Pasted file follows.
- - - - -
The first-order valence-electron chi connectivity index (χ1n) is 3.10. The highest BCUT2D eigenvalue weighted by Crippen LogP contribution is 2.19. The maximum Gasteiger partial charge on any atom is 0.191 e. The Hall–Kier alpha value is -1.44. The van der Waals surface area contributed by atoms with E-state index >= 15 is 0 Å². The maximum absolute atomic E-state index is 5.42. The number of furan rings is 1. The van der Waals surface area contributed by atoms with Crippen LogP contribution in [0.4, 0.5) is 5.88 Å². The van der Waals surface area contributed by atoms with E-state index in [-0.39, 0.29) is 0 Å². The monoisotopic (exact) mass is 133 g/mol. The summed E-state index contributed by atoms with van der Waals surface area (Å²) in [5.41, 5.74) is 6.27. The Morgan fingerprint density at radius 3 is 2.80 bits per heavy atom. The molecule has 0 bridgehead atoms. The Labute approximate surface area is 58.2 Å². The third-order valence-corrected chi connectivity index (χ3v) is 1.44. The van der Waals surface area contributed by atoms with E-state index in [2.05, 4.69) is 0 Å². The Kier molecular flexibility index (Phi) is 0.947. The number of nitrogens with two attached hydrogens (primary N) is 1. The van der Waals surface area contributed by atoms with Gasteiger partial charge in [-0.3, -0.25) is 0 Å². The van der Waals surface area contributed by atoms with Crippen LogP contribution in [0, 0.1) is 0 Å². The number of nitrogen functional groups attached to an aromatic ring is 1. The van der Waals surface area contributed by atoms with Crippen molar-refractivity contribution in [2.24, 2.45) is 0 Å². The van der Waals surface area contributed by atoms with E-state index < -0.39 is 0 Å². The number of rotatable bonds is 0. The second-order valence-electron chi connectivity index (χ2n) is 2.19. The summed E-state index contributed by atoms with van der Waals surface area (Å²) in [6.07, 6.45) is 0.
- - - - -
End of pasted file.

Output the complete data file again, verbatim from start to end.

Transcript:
The first-order valence-electron chi connectivity index (χ1n) is 3.10. The highest BCUT2D eigenvalue weighted by Crippen LogP contribution is 2.19. The maximum Gasteiger partial charge on any atom is 0.191 e. The Hall–Kier alpha value is -1.44. The van der Waals surface area contributed by atoms with E-state index >= 15 is 0 Å². The maximum absolute atomic E-state index is 5.42. The number of furan rings is 1. The van der Waals surface area contributed by atoms with Crippen LogP contribution in [0.4, 0.5) is 5.88 Å². The van der Waals surface area contributed by atoms with E-state index in [-0.39, 0.29) is 0 Å². The monoisotopic (exact) mass is 133 g/mol. The summed E-state index contributed by atoms with van der Waals surface area (Å²) in [5.41, 5.74) is 6.27. The Morgan fingerprint density at radius 3 is 2.80 bits per heavy atom. The molecule has 0 bridgehead atoms. The Labute approximate surface area is 58.2 Å². The third-order valence-corrected chi connectivity index (χ3v) is 1.44. The van der Waals surface area contributed by atoms with E-state index in [2.05, 4.69) is 0 Å². The Kier molecular flexibility index (Phi) is 0.947. The number of nitrogens with two attached hydrogens (primary N) is 1. The van der Waals surface area contributed by atoms with Gasteiger partial charge in [-0.3, -0.25) is 0 Å². The van der Waals surface area contributed by atoms with Crippen LogP contribution in [0, 0.1) is 0 Å². The number of nitrogen functional groups attached to an aromatic ring is 1. The van der Waals surface area contributed by atoms with Crippen molar-refractivity contribution in [2.24, 2.45) is 0 Å². The van der Waals surface area contributed by atoms with E-state index < -0.39 is 0 Å². The number of rotatable bonds is 0. The second-order valence-electron chi connectivity index (χ2n) is 2.19. The summed E-state index contributed by atoms with van der Waals surface area (Å²) in [6.07, 6.45) is 0.